There are only a few people in the play who can live comfortably with their income. One is Sarkar Khademi who is working for the Government, that is, his salary is to some extent secure. The next one is Mr. Eghdami, the shopkeeper. However, he exaggeratingly claims that the shopliftings which have been happening recently will lead to his bankruptcy. Mr. No’e Bashari is also relaxed and not that concerned about how to earn his living. As a matter of fact, the main character obsessively concerned with this issue is Afsar Khanoum. She is too weak and sick to be able to do all Shazdeh Badromolouk’s errands. As she has asked her to send Afra to help at home, exactly what she does not wish to happen; she tries to harness all her power to do the errands on her own. She even discards the idea of telling Afra so, though later on we see Afra serving Shazdeh Badromolouk’s guests at her home which paves the way for her being unfairly framed.

The only person who seems to be taking benefit from the current situation is Shazdeh Badromolouk. By always reminding people that whatever they have is from her property, she makes them obliged to her.

Finally, the last significant binary opposition in the play is the opposition between being Tehrani/Shahrestani. Some of the characters have immigrated to Tehran, for example Afra’s family due to her father’s job had to come to Tehran years ago. The society has not been able to absorb these people; therefore whatever bad event takes place Tehrani people attribute it to the Sharestani ones. This discrimination seems to be constantly existent in the society, in several places in the play this very theme is concurring. A good example is with regard to Hamid Shayan, the bicycle man, who claims to be Afra’s lover. Once he gets informed of the shoplifting and Afra’s accusation, he says “who said that she passes her brother while he doesn’t deserve it? Why do you underestimate yourselves? At least you are from Tehran while they are Shahrestani. It is evident from your appearances that you are hotshots” (63).  Later on in regard to Afra, Shayan says that “this Shahrestani girl talks in a way that makes me, a Teharni, feel like I’m a villager” (79). This opposition also encompasses the complacency/modesty one as well. Tehrani people in the play have clean forgotten that what makes a person respectable is his or her conduct and mentality and the way he behaves in the society rather than where he belongs to. This very fact makes them so complacent and conceited. Shazdeh Badrolmolouk also refers to Afra as Shahrestani. Interestingly enough, although Afra knows the true intentions of Shazdeh Badrolmolouk, she remains very faithful and respective. She always admits that it is so kind of her to help her mother and give them some gifts sometimes.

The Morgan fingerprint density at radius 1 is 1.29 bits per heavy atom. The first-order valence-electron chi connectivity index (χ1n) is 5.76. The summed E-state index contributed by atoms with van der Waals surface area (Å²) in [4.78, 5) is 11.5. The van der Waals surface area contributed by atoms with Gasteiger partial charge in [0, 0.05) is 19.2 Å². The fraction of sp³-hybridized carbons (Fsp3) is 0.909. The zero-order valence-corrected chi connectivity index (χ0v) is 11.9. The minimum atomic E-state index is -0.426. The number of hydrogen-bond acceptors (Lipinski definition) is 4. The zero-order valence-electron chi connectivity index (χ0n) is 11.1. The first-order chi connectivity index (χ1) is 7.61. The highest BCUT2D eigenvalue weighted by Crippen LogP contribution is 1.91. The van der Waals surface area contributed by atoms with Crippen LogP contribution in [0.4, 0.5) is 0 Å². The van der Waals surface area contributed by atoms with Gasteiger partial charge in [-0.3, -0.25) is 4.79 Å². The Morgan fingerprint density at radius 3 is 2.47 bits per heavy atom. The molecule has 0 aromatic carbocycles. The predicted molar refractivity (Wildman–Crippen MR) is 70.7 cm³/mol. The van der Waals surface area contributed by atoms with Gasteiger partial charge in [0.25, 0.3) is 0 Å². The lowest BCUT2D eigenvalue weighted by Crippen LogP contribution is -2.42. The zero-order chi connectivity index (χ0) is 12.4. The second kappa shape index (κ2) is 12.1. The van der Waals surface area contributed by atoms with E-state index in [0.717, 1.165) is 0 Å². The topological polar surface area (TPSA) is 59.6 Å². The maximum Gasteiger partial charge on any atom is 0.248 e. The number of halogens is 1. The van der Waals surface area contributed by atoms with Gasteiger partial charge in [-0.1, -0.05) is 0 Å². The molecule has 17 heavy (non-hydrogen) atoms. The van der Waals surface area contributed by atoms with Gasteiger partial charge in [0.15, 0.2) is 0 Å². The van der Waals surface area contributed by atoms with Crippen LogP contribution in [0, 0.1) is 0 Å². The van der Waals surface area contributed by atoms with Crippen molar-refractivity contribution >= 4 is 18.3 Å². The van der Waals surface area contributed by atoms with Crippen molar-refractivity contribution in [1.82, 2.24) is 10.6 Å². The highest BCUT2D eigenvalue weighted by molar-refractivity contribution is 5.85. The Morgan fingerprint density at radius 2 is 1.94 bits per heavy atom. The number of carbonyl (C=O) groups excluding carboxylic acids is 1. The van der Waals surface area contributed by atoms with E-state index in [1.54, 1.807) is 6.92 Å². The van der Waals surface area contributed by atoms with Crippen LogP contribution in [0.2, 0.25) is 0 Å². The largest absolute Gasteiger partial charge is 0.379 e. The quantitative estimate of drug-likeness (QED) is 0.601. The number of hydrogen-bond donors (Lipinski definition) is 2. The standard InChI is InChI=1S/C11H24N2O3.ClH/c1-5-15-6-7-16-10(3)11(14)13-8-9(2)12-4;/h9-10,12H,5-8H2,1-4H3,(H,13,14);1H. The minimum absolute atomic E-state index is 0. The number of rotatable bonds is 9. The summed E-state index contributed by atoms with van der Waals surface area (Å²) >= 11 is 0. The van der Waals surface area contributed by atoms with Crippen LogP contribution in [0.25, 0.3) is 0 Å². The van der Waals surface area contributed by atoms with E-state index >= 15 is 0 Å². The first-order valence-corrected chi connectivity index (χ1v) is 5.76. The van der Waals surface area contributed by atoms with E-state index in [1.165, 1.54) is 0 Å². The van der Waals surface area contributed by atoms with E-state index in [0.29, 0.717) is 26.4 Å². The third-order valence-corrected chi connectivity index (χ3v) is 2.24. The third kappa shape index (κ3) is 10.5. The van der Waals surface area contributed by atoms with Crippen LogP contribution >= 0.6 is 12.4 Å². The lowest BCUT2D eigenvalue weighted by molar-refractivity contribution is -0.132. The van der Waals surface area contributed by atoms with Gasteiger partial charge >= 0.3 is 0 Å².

Classifying the events happening in the play in the light of the binary oppositions should not lead to the oversimplification of either the themes to be conveyed or the play’s structure. This essay aims at introducing the oppositions around which the story revolves and provide some clues to the better understanding of the play. As mentioned earlier, these oppositions are closely interrelated. Additionally they produce a network through which the reader comes to grasp the meaning and the messages each part of the play is going to imply.

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Mahboube Khalvati

Mahboube Khalvati

Associate Editor | PhD Cand. English Literature, UNISA
Mahboube Khalvati